Anna. For every sigh that thou has spent for me
I have sigh'd ten; for every tear shed twenty:
And not so much for that I lov'd, as that
I durst not say I lov'd, nor scarcely think it.
Giov. Let not this music be a dream, ye gods,
For pity's sake, I beg'ee!
Anna On my knees,
Brother, even by our mother's dust, I charge you,
Do not betray me to your mirth or hate,
Love me or kill me, brother.
Equally famous is the scene in which Annabella is murdered, with Giovanni denying, and his sister affirming, the existence of heaven and hell. But there are other scenes which are equally brilliant, notably the one in which Giovanni defends his conduct to the friar and the spine-chilling episode in which the loyal villain, Vasques, extracts the name of Annabella's lover from Putana and then has her gagged and blinded. 'Tis Pity She's a Whore is Ford's most effective stageplay, although there are scenes in other plays which show his poetical quality to better advantage.
The Lover's Melancholy is a case in point. The play as a whole is a comparative failure. It is flawed by the boringly comic scenes concerned with Cuculus; and, even if these were regarded as detachable excrescences, by the slowness of the earlier acts, which is hardly alleviated by the momentary jealousy of Menaphon. The play moreover is filled with echoes of Shakespeare. Thamasta falls in love with Parthenophil, the disguised Eroclea, in much the same way that Olivia falls in love with Cesario. Both disguised girls make eloquent appeals for the men who love Thamasta and Olivia, but both Menaphon and Orsino accuse mem of treachery. (Ford confuses matters here since Menaphon has watched unseen Parthenophil's rejection of Thamasta's advances.) The madness of Meleander distinctly recalls Lear's, and Cleophila, his dutiful daughter, is reminiscent of Cordelia. As Clifford Leech observes, when Meleander is arrayed in fresh garments while asleep, there seems to be an echo of the scene in which Lear recovers.
The cause of Meleander's madness, however, is not in-gratitude, but the attempted rape of his other daughter, Eroclea, by the king, and her flight into exile.
The other apparent imitation of Shakespeare is in act 4, in which the gradual recognition of Eroclea by Palador owes a great deal to the plays of Shakespeare's last period, in particular to the recognition of Marina by Pericles. There are however significant differences. Pericles believes that Marina is dead, and she is not aware of his identity: the gradualness of the recognition is therefore plausible. In Ford's play, on the other hand, Eroclea is fully aware of Palador's identity, and Palador, despite broad hints, is slow to recognize that Parthenophil is Eroclea. Even when she appears in female garments he supposes her to be an impostor. We are meant to understand that Palador's "melancholy"—the neurosis caused by his separation from the woman he loves—makes him unable to believe what he wishes to believe, since he feels it is too good to be true. This recognition scene contains some of Ford's finest poetry.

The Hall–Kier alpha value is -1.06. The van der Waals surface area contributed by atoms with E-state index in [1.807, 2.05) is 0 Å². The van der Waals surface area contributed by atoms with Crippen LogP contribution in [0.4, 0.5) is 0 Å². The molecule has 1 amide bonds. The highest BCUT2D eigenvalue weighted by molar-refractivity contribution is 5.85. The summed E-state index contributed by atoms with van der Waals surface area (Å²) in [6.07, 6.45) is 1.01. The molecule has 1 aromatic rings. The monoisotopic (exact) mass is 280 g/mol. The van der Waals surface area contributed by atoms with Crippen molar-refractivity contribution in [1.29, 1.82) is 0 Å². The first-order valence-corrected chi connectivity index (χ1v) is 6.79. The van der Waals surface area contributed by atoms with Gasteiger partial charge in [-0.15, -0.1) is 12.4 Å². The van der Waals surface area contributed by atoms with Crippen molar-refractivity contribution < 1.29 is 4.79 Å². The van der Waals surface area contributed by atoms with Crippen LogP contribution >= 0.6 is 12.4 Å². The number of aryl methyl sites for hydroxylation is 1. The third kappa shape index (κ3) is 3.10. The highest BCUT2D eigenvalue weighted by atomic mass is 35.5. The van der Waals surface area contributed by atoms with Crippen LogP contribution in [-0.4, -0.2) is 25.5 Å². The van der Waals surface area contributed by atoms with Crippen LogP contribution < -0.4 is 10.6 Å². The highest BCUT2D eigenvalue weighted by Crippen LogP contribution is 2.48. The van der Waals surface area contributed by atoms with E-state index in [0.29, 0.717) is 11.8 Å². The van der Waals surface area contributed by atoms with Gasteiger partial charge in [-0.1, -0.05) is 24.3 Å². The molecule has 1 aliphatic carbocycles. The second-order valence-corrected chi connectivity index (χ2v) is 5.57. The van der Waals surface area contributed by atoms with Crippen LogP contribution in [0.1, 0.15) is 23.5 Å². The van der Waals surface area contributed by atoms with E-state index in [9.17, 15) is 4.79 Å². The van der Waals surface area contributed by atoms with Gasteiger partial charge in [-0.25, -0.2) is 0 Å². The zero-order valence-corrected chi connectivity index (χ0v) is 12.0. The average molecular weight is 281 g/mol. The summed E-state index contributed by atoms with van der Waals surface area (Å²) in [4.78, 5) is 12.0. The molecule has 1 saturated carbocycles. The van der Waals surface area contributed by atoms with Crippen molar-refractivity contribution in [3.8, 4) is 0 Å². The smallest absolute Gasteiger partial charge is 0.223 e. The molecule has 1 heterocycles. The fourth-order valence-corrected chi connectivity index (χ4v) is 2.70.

Eliot, who called attention to the influence of the plays of Shakespeare's final period, complained that although "Ford is struck by the dramatic and poetic effectiveness of the situation, [he] uses it on a level hardly higher than that of the device of twins in comedy." Eliot allowed that this scene and the recognition by Meleander in act 5 were "well planned and well written, and [were] even moving"; but, he argued, compared with Shakespeare's the scenes failed. Ford and Beaumont and Fletcher "had no conception of what he was trying to do; they speak another and cruder language. In their poetry there is no symbolic value … it is poetry and drama of the surface." These comments seem to me to be true of Beaumont and Fletcher, but quite unjust to Ford. David L. Frost is nearer the truth when he says that in this play Ford "shows signs of having found in Shakespeare inspiration as well as exploitable material." For in these two scenes he displayed a realization of what Shakespeare was doing in Pericles and Cymbeline. The ritual of restoration and recognition in the last acts of those two plays is repeated in The Lover's Melancholy, but without any slavish imitation of Shakespeare. It could indeed be said that Shakespeare had to wait for three centuries before the critics caught up with Ford's insight. Eliot was constrained to admit that Ford, "though intermittently, was able to manipulate sequences of words in blank verse in a manner which is quite his own." One is tempted to echo a line in Four Quartets: "That was a way of putting it—not very satisfactory." Unsatisfactory, because the ability to write blank verse which is unlike that of any other poet is not primarily a matter of technique. The cadences of Ford's blank verse are a reflection of his imaginative perception of reality. We need not deny that he had absorbed The Anatomy of Melancholy (as modern poets have absorbed Freud), but it is fairly certain that he found in Burton's attitude to his case-histories a confirmation of his previously formed attitudes toward love and life.